flowers pictured and described in this book are ones that I have
personally found, identified and photographed in Beaver County,
Pennsylvania. Other flowers in our region have not been included
and other guidebooks should be consulted if identification cannot
be made with this one. There are several excellent guides, each
with its strengths and weaknesses. Perhaps the single most useful
one is Petersons Guide to Wildflowers. Each illustration was
drawn by Roger Tory Peterson, and this presentation makes it possible
to emphasize certain characteristic features better than a photograph.
A photograph has the advantage of actually "looking like"
a flower, and the Audubon Guide uses photographs. Petersons
is the most inclusive of the popular guides, and almost all local
species are included.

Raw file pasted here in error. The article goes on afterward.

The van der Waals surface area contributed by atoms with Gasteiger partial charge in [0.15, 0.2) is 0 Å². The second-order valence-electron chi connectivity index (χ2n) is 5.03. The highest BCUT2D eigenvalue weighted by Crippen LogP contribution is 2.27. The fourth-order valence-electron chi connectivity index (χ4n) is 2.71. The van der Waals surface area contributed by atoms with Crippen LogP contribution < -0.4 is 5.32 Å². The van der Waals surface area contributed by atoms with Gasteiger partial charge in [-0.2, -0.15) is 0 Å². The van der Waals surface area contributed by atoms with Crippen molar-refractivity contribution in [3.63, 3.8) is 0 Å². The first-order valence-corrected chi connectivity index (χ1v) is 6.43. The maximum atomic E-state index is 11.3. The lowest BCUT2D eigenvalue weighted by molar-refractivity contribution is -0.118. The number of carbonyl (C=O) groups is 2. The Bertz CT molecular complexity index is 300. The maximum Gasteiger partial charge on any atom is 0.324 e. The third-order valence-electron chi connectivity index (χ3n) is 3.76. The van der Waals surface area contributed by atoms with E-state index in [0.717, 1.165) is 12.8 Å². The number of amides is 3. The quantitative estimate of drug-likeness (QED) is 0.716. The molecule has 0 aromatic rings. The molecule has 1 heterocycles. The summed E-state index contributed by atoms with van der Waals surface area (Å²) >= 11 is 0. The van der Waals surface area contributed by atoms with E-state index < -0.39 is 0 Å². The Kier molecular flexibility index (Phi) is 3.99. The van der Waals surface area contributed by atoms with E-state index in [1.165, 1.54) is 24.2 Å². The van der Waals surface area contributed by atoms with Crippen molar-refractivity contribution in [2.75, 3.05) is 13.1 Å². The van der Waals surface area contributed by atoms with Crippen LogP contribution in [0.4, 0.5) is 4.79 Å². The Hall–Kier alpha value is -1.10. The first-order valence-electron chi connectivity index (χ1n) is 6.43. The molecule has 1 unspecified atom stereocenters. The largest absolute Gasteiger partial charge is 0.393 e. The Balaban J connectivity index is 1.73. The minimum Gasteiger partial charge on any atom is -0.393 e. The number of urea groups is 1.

pocket magnifying glass is very helpful in studying wild flowers.
For those interested in photographing them a single lens reflex
camera with a macro lens is essential. As a personal preference
I have used only natural light in photography, but a flash attachment
can be very helpful in dim light, especially in shady woods.
should one look for flowers? Anywhere and everywhere. Many species,
particularly those introduced from elsewhere and not native to our
area are common in roadsides. Some are easy to spot from a moving
car, but identification means parking in a safe place and examining
the flower at close range. Native species, particularly those blooming
in spring and early summer, are commonest in wooded areas. Stream
banks are fruitful searching places. Perhaps the most neglected
areas are waste spaces, even in urban areas; empty lots, along sidewalks,
or even in sidewalk cracks. Mustards, rockroses and purslanes literally
abound in such areas, but the flowers are small and easily missed.
a little time and attention a surprising number of species can be
found and identified in our area. If I have "hooked" a
few people on the beauty and fascination of wild flowers, the preparation
of this material has been worthwhile.